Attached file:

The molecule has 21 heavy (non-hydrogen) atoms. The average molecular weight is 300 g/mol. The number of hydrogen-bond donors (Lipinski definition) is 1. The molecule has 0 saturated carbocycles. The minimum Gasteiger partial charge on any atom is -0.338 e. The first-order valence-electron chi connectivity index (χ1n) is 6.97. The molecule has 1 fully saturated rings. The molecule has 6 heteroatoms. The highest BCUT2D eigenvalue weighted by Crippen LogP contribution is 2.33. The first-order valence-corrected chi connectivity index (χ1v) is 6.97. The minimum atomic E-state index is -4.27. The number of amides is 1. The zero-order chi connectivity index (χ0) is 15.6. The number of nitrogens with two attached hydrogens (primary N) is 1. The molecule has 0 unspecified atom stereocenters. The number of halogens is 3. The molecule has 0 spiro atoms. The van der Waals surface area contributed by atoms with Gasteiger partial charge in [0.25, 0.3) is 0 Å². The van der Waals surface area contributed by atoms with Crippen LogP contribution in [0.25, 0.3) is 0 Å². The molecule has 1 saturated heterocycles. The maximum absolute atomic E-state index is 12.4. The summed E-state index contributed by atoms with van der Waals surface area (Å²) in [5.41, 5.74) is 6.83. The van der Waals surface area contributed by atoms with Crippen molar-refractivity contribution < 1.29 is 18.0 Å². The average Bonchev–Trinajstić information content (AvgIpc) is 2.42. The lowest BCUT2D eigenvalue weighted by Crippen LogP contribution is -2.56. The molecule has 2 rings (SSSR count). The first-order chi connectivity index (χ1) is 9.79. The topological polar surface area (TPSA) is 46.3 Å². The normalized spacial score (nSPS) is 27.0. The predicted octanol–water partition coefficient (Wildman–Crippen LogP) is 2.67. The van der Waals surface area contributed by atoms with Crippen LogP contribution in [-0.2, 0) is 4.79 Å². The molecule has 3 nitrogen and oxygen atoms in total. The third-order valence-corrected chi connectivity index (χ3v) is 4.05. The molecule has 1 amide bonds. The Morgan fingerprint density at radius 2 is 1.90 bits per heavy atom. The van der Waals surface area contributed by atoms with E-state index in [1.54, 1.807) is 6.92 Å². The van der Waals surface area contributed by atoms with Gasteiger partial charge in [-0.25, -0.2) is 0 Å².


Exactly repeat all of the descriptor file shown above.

The molecule has 21 heavy (non-hydrogen) atoms. The average molecular weight is 300 g/mol. The number of hydrogen-bond donors (Lipinski definition) is 1. The molecule has 0 saturated carbocycles. The minimum Gasteiger partial charge on any atom is -0.338 e. The first-order valence-electron chi connectivity index (χ1n) is 6.97. The molecule has 1 fully saturated rings. The molecule has 6 heteroatoms. The highest BCUT2D eigenvalue weighted by Crippen LogP contribution is 2.33. The first-order valence-corrected chi connectivity index (χ1v) is 6.97. The minimum atomic E-state index is -4.27. The number of amides is 1. The zero-order chi connectivity index (χ0) is 15.6. The number of nitrogens with two attached hydrogens (primary N) is 1. The molecule has 0 unspecified atom stereocenters. The number of halogens is 3. The molecule has 0 spiro atoms. The van der Waals surface area contributed by atoms with Gasteiger partial charge in [0.25, 0.3) is 0 Å². The van der Waals surface area contributed by atoms with Crippen LogP contribution in [0.25, 0.3) is 0 Å². The molecule has 1 saturated heterocycles. The maximum absolute atomic E-state index is 12.4. The summed E-state index contributed by atoms with van der Waals surface area (Å²) in [5.41, 5.74) is 6.83. The van der Waals surface area contributed by atoms with Crippen molar-refractivity contribution < 1.29 is 18.0 Å². The average Bonchev–Trinajstić information content (AvgIpc) is 2.42. The lowest BCUT2D eigenvalue weighted by Crippen LogP contribution is -2.56. The molecule has 2 rings (SSSR count). The first-order chi connectivity index (χ1) is 9.79. The topological polar surface area (TPSA) is 46.3 Å². The normalized spacial score (nSPS) is 27.0. The predicted octanol–water partition coefficient (Wildman–Crippen LogP) is 2.67. The van der Waals surface area contributed by atoms with Crippen LogP contribution in [-0.2, 0) is 4.79 Å². The molecule has 3 nitrogen and oxygen atoms in total. The third-order valence-corrected chi connectivity index (χ3v) is 4.05. The molecule has 1 amide bonds. The Morgan fingerprint density at radius 2 is 1.90 bits per heavy atom. The van der Waals surface area contributed by atoms with E-state index in [1.54, 1.807) is 6.92 Å². The van der Waals surface area contributed by atoms with Gasteiger partial charge in [-0.25, -0.2) is 0 Å².